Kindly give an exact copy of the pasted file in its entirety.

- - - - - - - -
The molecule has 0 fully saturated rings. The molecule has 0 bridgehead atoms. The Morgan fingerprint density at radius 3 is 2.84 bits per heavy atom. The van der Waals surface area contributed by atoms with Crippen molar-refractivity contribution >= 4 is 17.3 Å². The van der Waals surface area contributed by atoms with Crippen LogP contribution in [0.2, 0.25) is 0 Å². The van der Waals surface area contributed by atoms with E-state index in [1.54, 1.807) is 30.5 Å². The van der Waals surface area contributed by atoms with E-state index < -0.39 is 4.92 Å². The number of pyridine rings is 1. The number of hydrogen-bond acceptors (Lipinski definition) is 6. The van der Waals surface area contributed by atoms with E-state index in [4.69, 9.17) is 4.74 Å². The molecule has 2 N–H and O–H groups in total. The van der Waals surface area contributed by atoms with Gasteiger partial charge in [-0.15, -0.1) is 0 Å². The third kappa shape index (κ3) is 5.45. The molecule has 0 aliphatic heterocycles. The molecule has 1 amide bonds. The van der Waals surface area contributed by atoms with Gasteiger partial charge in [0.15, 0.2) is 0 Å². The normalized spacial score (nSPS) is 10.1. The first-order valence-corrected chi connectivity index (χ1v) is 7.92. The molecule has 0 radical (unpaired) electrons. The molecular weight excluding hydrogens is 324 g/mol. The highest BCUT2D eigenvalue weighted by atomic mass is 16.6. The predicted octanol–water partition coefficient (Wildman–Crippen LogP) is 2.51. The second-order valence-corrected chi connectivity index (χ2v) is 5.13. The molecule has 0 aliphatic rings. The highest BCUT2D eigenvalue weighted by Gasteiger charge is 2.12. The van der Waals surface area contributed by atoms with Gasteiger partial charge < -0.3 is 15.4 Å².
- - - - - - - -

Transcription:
The molecule has 0 fully saturated rings. The molecule has 0 bridgehead atoms. The Morgan fingerprint density at radius 3 is 2.84 bits per heavy atom. The van der Waals surface area contributed by atoms with Crippen molar-refractivity contribution >= 4 is 17.3 Å². The van der Waals surface area contributed by atoms with Crippen LogP contribution in [0.2, 0.25) is 0 Å². The van der Waals surface area contributed by atoms with E-state index in [1.54, 1.807) is 30.5 Å². The van der Waals surface area contributed by atoms with E-state index < -0.39 is 4.92 Å². The number of pyridine rings is 1. The number of hydrogen-bond acceptors (Lipinski definition) is 6. The van der Waals surface area contributed by atoms with E-state index in [4.69, 9.17) is 4.74 Å². The molecule has 2 N–H and O–H groups in total. The van der Waals surface area contributed by atoms with Gasteiger partial charge in [-0.15, -0.1) is 0 Å². The third kappa shape index (κ3) is 5.45. The molecule has 0 aliphatic heterocycles. The molecule has 1 amide bonds. The van der Waals surface area contributed by atoms with Gasteiger partial charge in [0.15, 0.2) is 0 Å². The normalized spacial score (nSPS) is 10.1. The first-order valence-corrected chi connectivity index (χ1v) is 7.92. The molecule has 0 radical (unpaired) electrons. The molecular weight excluding hydrogens is 324 g/mol. The highest BCUT2D eigenvalue weighted by atomic mass is 16.6. The predicted octanol–water partition coefficient (Wildman–Crippen LogP) is 2.51. The second-order valence-corrected chi connectivity index (χ2v) is 5.13. The molecule has 0 aliphatic rings. The highest BCUT2D eigenvalue weighted by Gasteiger charge is 2.12. The van der Waals surface area contributed by atoms with Gasteiger partial charge < -0.3 is 15.4 Å².